June 24, 2017
June 24, 2017
June 28, 2017
Engineering Design Graphics
This case study investigates the extent to which industry supplied computer-aided design (CAD) curriculum and team project-based learning impacts undergraduate engineering technology students’ engineering design, problem-solving, communication, and group participation skills. Evidence for the study comes from nine mechanical and one electrical engineering technology students enrolled in an upper level design course. Instructional materials included a SOLIDWORKS supplied CAD guide and a team project. Part three of the Classroom Activities and Outcomes Survey measured the extent to which the students believed they had made progress in a variety of learning and skill development areas as a result of taking the course. Results indicate that the sequential use of the industry supplied CAD curriculum and the team-based project will produce learning gains in vital engineering skills for engineering technology students. The results support the belief that active and collaborative instructional methods are more effective than the more conventional instructor-led lecture-based. The techniques used and the outcomes from have implications for not only curriculum but also Accreditation Board for Engineering and Technology (ABET) accreditation, who requires institutions to demonstrate that their graduates develop 11 competencies. Three of which are included in this case study. The intent of this paper is to provide a resource for engineering technology educators and administrators on classroom instructional materials that will produce outcomes aligned with ABET accreditation requirements.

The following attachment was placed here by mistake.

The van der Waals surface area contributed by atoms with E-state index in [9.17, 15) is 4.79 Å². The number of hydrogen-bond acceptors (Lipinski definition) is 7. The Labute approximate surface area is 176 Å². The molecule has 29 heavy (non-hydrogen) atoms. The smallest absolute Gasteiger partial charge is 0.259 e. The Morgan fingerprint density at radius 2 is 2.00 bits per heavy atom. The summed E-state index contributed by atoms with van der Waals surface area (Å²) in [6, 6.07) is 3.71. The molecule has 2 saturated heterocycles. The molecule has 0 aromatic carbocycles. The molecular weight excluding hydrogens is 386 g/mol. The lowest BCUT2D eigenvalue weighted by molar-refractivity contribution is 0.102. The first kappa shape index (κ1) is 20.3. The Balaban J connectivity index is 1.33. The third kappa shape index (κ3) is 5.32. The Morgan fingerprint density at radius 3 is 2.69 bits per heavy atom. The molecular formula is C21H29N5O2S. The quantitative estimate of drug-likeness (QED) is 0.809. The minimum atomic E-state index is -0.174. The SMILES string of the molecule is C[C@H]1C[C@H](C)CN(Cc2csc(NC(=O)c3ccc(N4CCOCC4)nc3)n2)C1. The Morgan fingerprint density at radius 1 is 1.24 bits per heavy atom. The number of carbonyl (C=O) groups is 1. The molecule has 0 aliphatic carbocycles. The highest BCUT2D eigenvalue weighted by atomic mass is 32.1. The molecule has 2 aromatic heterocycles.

Webster, R. D. (2017, June), Industry Supplied CAD Curriculum and Team Project-Based Learning: Case Study on Developing Design, Problem-Solving, Communication, and Group Skills Paper presented at 2017 ASEE Annual Conference & Exposition, Columbus, Ohio. https://peer.asee.org/28523
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